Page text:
soldering in dentistry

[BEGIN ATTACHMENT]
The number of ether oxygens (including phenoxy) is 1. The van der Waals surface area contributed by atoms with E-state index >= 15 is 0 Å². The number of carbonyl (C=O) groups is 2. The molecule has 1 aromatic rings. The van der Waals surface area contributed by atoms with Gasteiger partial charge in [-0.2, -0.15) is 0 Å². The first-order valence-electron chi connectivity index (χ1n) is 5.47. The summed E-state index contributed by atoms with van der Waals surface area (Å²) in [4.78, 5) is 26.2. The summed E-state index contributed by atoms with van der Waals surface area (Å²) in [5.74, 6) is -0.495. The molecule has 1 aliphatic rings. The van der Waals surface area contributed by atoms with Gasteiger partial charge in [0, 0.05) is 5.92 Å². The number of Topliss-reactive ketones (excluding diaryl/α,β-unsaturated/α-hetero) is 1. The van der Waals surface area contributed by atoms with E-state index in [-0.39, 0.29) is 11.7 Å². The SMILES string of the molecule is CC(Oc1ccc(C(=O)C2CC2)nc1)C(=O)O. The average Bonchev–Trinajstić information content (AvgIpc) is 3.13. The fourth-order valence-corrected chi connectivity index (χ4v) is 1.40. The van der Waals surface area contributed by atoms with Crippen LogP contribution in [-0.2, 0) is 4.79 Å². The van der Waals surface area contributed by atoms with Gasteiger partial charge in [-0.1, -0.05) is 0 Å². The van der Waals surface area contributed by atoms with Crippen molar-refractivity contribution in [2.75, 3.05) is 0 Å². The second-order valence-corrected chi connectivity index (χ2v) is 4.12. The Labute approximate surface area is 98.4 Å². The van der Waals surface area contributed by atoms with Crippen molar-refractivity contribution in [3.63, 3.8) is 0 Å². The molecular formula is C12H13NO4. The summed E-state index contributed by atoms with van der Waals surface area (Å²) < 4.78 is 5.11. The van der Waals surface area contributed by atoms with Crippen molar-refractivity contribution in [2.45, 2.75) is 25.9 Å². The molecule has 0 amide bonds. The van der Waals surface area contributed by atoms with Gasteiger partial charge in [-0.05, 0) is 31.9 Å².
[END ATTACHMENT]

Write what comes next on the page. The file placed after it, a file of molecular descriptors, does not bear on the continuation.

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    DEFINITIONS    SOLDERING: It’s defined as the joining of metals by the fusion of filler metal between them, at a temperature below the solidus temperature of the metals being joined and  below 450°C.      BRAZING : It’s a term used industrially. Soldering operations at or above 450°C is generally termed brazing. Most dental soldering procedures are actually brazing, but the names are used interchangeably in dentistry.    Brazing is defined as joining of metals by the fusion of a filler metal between them, at a temperature below the solidus temperature of metals being joined and above 450°C.      LIQUIDUS TEMPERATURE: the temperature at which metals of an alloy system  begin to solidify on cooling or become totally liquid on cooling.    SOLIDUS TEMPERATURE: the temperature at which metals of an alloy system become completely solidified on cooling or start to melt on heating.      WELDING: The joining of two or more metal parts by applying heat, pressure or both, with or without a filler metal, to produce localized union across the interface through fusion or diffusion.      CAST JOINING Another type of metal joining procedure in dentistry. It is the process of combining two components of a fixed partial denture by means of casting molten metal into interlocking region between invested components. This is preferred for base metal alloys because of technique sensitivity of brazing or soldering these alloys.      Soldering / Brazing : The diff. is between the liquidus temp. of the filler metal.    Soldering & Brazing / Welding : Possible absence of the filler metal & the partial fusion of the parts joined by welding.   SOLDERING    HISTORY    The soldering technique has been known to man for hundreds, maybe thousand years. However, with the industrial revolution in Europe as well as North America, the need for higher temperatures and more user-friendly tools emerged. The old methods of heating metals with coal fires etc. were no longer practical.    It was discovered that when the vapor from heated alcohol was ignited over a burning wick, it burnt with a very concentrated flame of high temperature very suitable for different heating purposes.     Many different designs emerged using this technique and these heating tools were generally called blow pipes. The first known patent is from France and is dated January 7, 1791.      During the early 1900`s, a great variety of blow lamps specially designed for different  purpose and applications came on the market.    After the Second World War, the propane gas emerged as a cleaner and safer fuel for different heating purposes. The introduction of propane caused a lot of changes in the  blow lamp industry world-wide.      The first appliances used had a metal frame work. The attachment of axillaries to bring about the different type of tooth movements required soldering of these parts. Welding in orthodontics became popular after the arrival of spot welders. It became popular because of the short time required, the ease of welding and the absence of elaborate equipments      Soldering is often used in construction of dental appliances. Large partial dentures are frequently cast in parts that are soldered together after carefully fitting them to master cast. In orthodontics soldering is used for joining wires, bands springs etc    The soldering process involves the substrate or the parent metals to be joined, soldering filler metal (usually called solder), a flux, and a heat source. All are equally important and the role of each must be taken in to consideration to solder metal components successfully .      COMPONENTS OF SOLDERED JOINT    Parent metal    Solder/filler metal    Fluxes and Anti fluxes   PARENT METAL    The parent metal is the metal or alloy to be joined.    This is also known as a substrate metal or base metal.    Soldering operation is the same for any substrate metal,     but the ease of soldering is not same for any substrate metal.    The composition of parent metal determines-    Melting range     Oxide that forms on the surface during heating    Wettability of the substrate by the molten solder.    Soldering should take place below the solids temperature of the parent metal.      Composition of alloy determines the oxides that form on its surface during heating. The flux used should be able to reduce these oxides, inhibit further oxidation and facilitate its removal.    Composition of alloy determines the wettability of the substrate by the molten solder alloy. The solder chosen must wet the metal at as low a contact angle as possible to ensure wetting of the joint area.    Manufacturer of the alloy should provide guidance and instruction regarding the flux to  be used with that alloy.    A low temp soldering is preferred rather than the high temp soldering for Stainless steel wire to prevent carbide precipitation and to prevent an excessive softening of the wire. So silver solders are generally preferred.   FLUX    In Latin flux means ―to flow‖ .    Purpose of flux is to remove any oxide coating on the substrate metal surface when the filler metal is fluid and ready to flow into place.    They protect the alloy surface from oxidation during soldering and dissolve metallic oxides as they are formed.    The resulting solution of oxides or other extraneous matter in flux constitutes ―slag‖.   CLASSIFICATION OF FLUX    1.According to their primary purpose / activity o   Surface protection type: - This type of flux covers the metal surface and prevents access to oxygen, so that no oxides can form. o   Reducing agent type: - This type reduces any oxides present and exposes clean metal. o   Solvent type: - This type dissolves any oxides and drives them away.     The composition of most commercial fluxes is formulated to accomplish two or more of these purposes.      2.According to their composition    Borax fluxes    Fluoride fluxes    3. According to the pH of the flux    Acidic fluxes  –   SiO2    Basic fluxes  –   CaO, lime CaCO3 LIMESTONE     Neutral  –   Fluorspar (Ca.F2),Borax (Na2B4O2)   BORAX FLUXES    Borax from Persian burah    Also called sodium borate , or sodium tetraborate , or disodium    Tetraborate.    They are based on boric or borate compounds such as boric acid/boric    anhydrate and borax.    It is usually a white powder consisting of soft colorless crystals that dissolve easily in water.    Borax has a wide variety of uses:-    It is a component of many detergents, cosmetics, and enamel glazes.    It is also used to make buffer solutions in biochemistry    as a fire retardant    as an insecticide    as a flux in metallurgy    They act as protective fluxes and reducing fluxes for low stability.